TUBA CITY, Ariz. - On March 25 local organizations collaborated under the guidance of the Tuba City Regional Health Care Corporation Diabetes Treatment and Prevention Services to put on a Garden Expo at St. Jude's Church to highlight the importance in cultivating gardens to help contribute to the overall health of individuals and bring resources to community to assist.
Preston Holliday, project manager for the Diabetes Prevention Program, said the garden expo, now in its third year, keeps getting bigger.
"There is a push to garden and farm in the community," he said.
Many different organizations attended the event including Steven Lomadafkie from the Moencopi Day School Greenhouse. He spoke of the importance of teaching students the value of gardening.
"Right now it is a special (program) but hopefully it will be part of the curriculum someday by enhancing the math and science aspect of gardening," he said.
He mentioned that Arizona Highways published a story on the greenhouse in the November 2011 issue. He mentioned that students enjoy the garden since it takes them out of the class and gives them a new thing to learn. He stressed gardening can teach about the environment, botany, biology and other fields of science. He has taught the gardening project since 2007 and has seen the program become a success.
Members of the Grand Canyon Trust attended the event as well. Kyle Knox made a presentation to local students and at the expo on seeds. Knox said "there are three types of seeds: hybrid, heirloom and genetically modified."
Heirloom seeds are seeds such as Hopi blue corn that have been planted for centuries. Hybrid seeds are a mixture of two food types to create a particular food. Then there are the genetically modified (GM) seeds, which are seeds whose genes and chromosomes have been altered to create a particular type of food. Controversy surrounds GM foods and certain countries have banned GM seed farming and some states and cities are attempting to enact their own laws to prohibit GM foods and seeds in their areas.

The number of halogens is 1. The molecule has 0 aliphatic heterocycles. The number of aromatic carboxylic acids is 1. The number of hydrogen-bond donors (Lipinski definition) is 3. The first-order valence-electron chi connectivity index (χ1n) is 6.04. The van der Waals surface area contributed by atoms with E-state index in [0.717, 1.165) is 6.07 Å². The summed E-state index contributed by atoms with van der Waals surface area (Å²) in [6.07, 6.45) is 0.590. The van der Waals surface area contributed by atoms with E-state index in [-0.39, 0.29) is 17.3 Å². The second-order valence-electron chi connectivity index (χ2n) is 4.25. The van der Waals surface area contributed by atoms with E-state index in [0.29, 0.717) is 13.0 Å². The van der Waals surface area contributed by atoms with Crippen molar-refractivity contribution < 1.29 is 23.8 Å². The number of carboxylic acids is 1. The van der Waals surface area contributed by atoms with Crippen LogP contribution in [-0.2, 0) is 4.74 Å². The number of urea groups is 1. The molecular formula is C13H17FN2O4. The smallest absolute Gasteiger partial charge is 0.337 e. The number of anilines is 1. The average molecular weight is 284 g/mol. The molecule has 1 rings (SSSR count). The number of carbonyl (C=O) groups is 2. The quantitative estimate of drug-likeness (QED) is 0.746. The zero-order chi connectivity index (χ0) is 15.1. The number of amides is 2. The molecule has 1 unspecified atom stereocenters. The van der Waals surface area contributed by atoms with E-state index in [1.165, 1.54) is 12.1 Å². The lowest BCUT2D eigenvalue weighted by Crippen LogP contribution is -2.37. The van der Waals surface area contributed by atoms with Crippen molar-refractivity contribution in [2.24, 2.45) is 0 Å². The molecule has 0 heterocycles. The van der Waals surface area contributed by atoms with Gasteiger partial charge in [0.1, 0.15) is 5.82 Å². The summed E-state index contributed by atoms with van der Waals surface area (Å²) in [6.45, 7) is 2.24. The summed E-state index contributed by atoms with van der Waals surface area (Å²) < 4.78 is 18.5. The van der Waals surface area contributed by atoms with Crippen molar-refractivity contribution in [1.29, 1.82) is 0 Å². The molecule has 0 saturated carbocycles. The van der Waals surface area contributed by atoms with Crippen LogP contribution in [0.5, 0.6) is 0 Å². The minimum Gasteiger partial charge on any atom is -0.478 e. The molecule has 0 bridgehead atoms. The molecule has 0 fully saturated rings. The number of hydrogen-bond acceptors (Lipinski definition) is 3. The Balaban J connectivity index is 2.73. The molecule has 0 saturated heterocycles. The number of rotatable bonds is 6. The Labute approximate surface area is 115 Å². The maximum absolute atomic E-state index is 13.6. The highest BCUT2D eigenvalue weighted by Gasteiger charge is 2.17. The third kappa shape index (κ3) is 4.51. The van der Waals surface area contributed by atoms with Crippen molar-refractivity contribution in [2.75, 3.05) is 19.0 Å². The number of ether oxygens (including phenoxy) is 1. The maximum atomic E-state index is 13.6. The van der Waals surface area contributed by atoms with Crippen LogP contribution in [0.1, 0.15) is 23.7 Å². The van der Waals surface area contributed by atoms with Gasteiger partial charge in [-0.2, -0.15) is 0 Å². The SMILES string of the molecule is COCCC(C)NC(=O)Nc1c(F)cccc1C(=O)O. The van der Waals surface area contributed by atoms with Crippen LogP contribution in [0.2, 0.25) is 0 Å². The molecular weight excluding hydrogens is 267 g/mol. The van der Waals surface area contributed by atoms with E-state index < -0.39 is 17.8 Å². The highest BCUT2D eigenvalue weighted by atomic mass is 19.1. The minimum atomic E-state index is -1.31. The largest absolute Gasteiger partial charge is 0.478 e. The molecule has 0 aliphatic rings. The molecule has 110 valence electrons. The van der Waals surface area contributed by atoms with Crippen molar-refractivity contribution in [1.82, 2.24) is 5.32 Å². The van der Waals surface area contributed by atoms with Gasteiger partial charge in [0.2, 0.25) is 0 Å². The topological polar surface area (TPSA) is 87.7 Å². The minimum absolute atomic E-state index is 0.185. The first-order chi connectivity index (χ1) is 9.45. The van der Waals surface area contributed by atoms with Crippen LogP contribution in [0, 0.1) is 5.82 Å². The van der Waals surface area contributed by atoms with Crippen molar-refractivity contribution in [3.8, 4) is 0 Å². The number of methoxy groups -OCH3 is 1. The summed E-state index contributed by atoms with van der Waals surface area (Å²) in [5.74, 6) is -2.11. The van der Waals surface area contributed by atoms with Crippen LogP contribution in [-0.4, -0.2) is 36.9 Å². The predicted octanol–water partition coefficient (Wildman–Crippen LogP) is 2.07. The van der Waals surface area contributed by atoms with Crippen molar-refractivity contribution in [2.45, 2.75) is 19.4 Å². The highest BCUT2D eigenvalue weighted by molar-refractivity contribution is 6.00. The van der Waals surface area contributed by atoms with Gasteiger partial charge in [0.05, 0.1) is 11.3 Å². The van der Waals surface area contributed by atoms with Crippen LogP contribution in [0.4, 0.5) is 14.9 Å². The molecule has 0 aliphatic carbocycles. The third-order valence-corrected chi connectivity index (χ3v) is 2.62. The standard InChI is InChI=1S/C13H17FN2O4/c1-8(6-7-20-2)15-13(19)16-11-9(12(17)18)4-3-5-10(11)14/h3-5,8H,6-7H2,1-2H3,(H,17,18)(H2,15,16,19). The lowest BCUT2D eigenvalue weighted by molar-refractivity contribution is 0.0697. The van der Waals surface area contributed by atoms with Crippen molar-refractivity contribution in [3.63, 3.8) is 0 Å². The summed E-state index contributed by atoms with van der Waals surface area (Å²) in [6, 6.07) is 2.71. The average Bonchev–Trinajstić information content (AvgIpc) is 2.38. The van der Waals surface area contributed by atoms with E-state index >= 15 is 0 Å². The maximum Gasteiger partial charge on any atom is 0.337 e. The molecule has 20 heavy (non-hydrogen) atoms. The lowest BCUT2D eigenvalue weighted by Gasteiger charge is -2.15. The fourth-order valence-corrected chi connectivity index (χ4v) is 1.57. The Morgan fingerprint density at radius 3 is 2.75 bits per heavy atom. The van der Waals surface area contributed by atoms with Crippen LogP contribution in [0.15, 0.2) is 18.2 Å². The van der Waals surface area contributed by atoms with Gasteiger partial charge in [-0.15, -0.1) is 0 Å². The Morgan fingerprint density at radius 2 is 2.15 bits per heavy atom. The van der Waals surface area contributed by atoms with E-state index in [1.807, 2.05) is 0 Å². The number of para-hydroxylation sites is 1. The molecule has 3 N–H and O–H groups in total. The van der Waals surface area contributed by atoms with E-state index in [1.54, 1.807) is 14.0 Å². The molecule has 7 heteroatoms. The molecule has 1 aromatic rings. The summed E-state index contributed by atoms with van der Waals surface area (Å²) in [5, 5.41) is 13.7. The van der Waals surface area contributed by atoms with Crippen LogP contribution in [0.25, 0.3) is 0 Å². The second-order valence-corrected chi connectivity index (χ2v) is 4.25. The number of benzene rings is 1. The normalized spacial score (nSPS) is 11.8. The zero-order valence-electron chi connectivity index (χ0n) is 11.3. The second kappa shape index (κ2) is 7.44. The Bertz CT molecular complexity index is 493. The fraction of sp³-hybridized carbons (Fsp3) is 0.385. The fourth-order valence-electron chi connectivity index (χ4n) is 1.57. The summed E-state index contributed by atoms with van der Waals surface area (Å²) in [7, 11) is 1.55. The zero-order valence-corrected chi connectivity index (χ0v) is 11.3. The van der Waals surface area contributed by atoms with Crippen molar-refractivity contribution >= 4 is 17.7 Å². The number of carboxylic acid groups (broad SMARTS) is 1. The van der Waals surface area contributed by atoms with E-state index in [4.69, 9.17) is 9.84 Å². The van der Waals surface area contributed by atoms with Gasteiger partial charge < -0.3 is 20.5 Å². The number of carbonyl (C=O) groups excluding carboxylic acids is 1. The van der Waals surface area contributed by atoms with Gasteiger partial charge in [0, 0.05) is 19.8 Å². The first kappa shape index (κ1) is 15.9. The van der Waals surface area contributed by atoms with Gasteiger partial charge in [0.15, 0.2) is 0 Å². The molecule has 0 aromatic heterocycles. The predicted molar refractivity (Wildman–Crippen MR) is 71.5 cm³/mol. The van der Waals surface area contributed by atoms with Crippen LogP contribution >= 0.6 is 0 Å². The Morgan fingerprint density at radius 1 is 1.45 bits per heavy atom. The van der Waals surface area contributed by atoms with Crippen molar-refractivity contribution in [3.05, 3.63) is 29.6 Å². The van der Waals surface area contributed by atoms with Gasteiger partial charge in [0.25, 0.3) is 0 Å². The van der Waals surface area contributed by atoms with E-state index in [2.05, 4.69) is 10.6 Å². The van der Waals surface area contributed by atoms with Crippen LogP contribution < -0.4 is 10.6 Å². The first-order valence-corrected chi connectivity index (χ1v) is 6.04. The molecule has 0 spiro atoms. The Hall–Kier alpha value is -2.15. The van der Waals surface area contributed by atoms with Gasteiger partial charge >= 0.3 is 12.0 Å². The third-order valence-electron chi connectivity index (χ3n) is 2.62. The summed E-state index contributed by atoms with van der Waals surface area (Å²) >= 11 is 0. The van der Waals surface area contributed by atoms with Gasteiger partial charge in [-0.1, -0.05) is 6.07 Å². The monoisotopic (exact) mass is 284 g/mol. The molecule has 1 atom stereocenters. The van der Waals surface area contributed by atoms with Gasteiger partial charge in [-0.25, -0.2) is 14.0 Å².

"Genetically modified organism (GMO) seeds cannot be replanted and are usually purchased in stores," Knox said. "Heirloom seeds have been planted for generations and can survive like the native people"
Alicia Tsosie from the Grand Canyon Trust works with Knox to bring information sessions to different communities through a grant from the Colorado Plateau Foundation. The two have been to Flagstaff, Zuni and Tuba City to spread the message about seeds. They are available for presentations and hope to talk to more people.
The Diabetes Prevention Program had a booth and performed health screenings for blood sugar levels. Clarrissa stated that "garden products have low sugar content compared to can foods which contain a lot of sugar. Ultimately fresh foods are better for diabetics."
The St. Jude's Food Bank, which distributes 50-60 food boxes daily to residents of different communities from the Hopi and Navajo reservation, encourages self reliance.
"We help teach healthier cooking of food in the box as well as encourage self reliance by encouraging people to grow their own food," said Trudy Billy, manager of the Food Bank.
Caitlyn Hatell, a Food Corps service member, sampled her quinoa salad. Quinoa is a grain that has been cultivated in South America for thousands of years. Hatzell encouraged visitors to experience new types of foods. Many individuals wanted to know more about quinoa and how to cook it after sampling her salad.
The John Hopkins Project was on hand to encourage individuals to cultivate by participating in their community farm project in Kerley Valley. Jess Luna said they have more participants this year.
Felix Nex from Dine College gave a demonstration on soil mixture techniques to enhance the permaculture of gardens to make plants grow better. Carol Palmer also gave demonstration on rain water harvesting. The event also featured cooking demonstrations, garden project demonstrations, traditional food discussions and other important topics.